Merlin Mann's Google Tech Talk from July offers some advice on managing your email queue. His principles can be extended to the other queue that support pros deal with, the help desk request queue. This time: adapting "Inbox Zero" to make sure that your trouble ticket list stays manageable.
The Getting Things Done movement has gained a lot of traction with the lifehacking crowd on the Internet. Created by David Allen, GTD is built around the idea that by creating simple action plans for the tasks that we have to accomplish, we can create efficiencies that will leave us more time for the things we want to accomplish. Allen's original plan of action has inspired a large community that has adapted and extended his principles. At the forefront of this movement is Merlin Mann, creator of the GTD site 43 Folders.
Merlin was invited in July to present a Tech Talk to Google staff on Inbox Zero, his personal refinement that applies some GTD concepts in order to manage e-mail effectively. I thought that his presentation offered a lot of great advice for those people who are struggling with a large volume of e-mail, but its value needn't stop at the inbox. Help desk pros have to manage another stack of incoming messages apart from e-mail; there's the trouble ticket queue as well. Every office has some way of requesting tech support, whether it's a fancy Web-based ticketing system, a call center, or simply e-mailing the guy in the basement office. Whatever way they're submitted, these requests end up in a list that the help desk has to work through. Inbox Zero is all about working through accumulated messages, and we can adapt some of Merlin's e-mail tactics to the list of requests that make up our support queues.
Merlin says something in his presentation that brought a wry smile to my face. He states (and I'm paraphrasing) that an individual's time and attention are both finite resources, and if left unchecked the demands that are placed on those resources could be infinite. I've felt that way; I'm sure that every help desk pro has at times. There are some days where I've spent all my time acknowledging requests and no time actually solving the problems that prompted them. It's during those busy periods that having a process for effectively managing the request list can help protect the time and attention that support pros need to solve problems. That's the appeal for me of adapting Inbox Zero to my trouble ticket queue.
Here are the ground rules I've decided to abide by as I try and implement "Queue Zero":
- Don't get hung up on the medium. Whatever form it takes, your support queue is just that, a medium. A fancy request system won't make your help desk serve customers better. If your help desk establishes a work flow that is repeatable and clear, the medium doesn't matter so much.
- Convert requests to action. This is the heart of effectively processing requests. Define a set of actions that can be applied to incoming requests. The set should be clear and as small as possible. Then, when a new request comes in, choose the appropriate action, and do it.
- Process the queue to Zero — every time. This doesn't mean that when you sit down to manage the requests that you have to instantaneously solve every problem. But each time you look at the queue, each request should be acted on. Nothing should be left untouched.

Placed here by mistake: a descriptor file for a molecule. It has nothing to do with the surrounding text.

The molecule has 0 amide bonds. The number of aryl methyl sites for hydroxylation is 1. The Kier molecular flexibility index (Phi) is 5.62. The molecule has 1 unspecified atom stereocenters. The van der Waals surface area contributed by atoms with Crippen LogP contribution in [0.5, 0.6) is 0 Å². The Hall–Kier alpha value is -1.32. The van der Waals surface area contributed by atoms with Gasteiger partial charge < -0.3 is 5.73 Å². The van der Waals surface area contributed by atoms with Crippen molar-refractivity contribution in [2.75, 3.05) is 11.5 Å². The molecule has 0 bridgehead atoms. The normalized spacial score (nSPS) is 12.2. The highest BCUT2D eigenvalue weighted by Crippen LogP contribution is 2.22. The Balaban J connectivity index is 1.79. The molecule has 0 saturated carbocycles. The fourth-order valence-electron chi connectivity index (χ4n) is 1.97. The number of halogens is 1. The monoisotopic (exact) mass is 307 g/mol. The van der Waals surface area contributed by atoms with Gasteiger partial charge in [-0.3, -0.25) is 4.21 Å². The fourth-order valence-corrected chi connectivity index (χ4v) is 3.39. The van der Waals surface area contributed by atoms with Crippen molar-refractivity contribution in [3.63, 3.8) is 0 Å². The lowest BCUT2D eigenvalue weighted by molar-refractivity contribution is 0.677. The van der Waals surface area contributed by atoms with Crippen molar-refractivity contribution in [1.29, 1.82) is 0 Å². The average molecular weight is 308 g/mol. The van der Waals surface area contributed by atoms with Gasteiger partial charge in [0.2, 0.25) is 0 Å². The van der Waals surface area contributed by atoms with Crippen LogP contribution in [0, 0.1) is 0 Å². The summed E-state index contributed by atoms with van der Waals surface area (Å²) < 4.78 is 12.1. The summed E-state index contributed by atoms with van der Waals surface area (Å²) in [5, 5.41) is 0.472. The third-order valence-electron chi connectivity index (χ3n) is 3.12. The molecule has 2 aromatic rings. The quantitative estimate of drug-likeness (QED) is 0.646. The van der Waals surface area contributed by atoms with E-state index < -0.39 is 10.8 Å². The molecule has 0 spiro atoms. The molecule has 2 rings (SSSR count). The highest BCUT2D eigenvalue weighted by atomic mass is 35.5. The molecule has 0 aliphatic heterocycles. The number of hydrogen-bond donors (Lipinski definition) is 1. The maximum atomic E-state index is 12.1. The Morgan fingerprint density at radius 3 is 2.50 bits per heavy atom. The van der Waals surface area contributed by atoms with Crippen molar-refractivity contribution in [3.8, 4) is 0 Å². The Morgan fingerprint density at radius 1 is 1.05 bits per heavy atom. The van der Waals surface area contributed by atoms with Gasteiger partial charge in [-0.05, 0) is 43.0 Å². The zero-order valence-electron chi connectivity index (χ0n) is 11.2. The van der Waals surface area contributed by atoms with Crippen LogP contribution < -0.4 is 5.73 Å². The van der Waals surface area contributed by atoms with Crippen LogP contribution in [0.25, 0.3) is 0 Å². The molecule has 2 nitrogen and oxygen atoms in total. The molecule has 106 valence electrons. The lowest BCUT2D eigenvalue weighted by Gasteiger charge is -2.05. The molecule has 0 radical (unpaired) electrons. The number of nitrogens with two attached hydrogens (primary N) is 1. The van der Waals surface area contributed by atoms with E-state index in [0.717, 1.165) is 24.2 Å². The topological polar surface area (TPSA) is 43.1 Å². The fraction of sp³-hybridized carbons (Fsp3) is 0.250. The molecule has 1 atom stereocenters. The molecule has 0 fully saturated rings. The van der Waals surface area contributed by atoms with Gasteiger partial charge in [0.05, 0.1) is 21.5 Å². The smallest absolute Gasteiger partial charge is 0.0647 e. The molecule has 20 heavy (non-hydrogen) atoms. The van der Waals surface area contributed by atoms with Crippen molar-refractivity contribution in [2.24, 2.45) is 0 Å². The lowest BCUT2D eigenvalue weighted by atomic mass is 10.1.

The fundamental piece of wisdom that floats to the surface as we map Inbox Zero onto the help desk is that the important work happens away from the queue. The most important task that support pros have is actively solving problems for clients, and the workflow of the help desk should enable that. The Inbox Zero work flow for e-mail is about processing incoming messages to clear actions; Queue Zero is about doing the same for incoming support requests. Here are the verbs that I'm trying to use to process the tickets that I have coming in:
- Respond. Maybe I need more information about the problem, or maybe the question is something that can be quickly answered with a web or knowledge base search. I use this when a quick e-mail or phone call to the client will solve the problem. Or when an emergency arises that needs immediate attention.
- Delegate. Maybe this is a task for a lower level tech to handle, or something that should be referred to operations. In my personal case, I'll often encounter a question that would be better answered by one of the programmers we have on staff. If you delegate a task though, remember to follow up and make sure it got done.
- Defer. This is for problems that require research, or long-term projects. If I defer a request that means it's not something that I can quickly solve (or its not urgent). This is also the verb I use when I'm waiting on a response from someone else, say if a part is shipping from an OEM. Deferred tasks are scheduled for follow-up during the time I'm not out on support calls.
- Act. If a ticket requires a site visit, for example, I'll schedule it with the user. If I need to order a new machine, I'll do so. Right then.
In the work flow I'm testing right now, when I process the request queue each new ticket will be acted on in one of those four ways. Since requests never sit for long without some sort of follow up, I've found that I'm less concerned about the state of the queue at any one time. I don't feel like I have to watch out for an emergency that might blow up. I've been able to get in the habit of processing three times a day: first thing in the morning, at midday, and immediately before leaving for home. By processing the queue to zero during each of these visits and having a clear picture of the actions I can take for each new ticket, I'm spending less time planning...or planning to plan. I have a better handle on my time, and tickets are getting closed sooner than they were when I was letting my ticket queue manage me.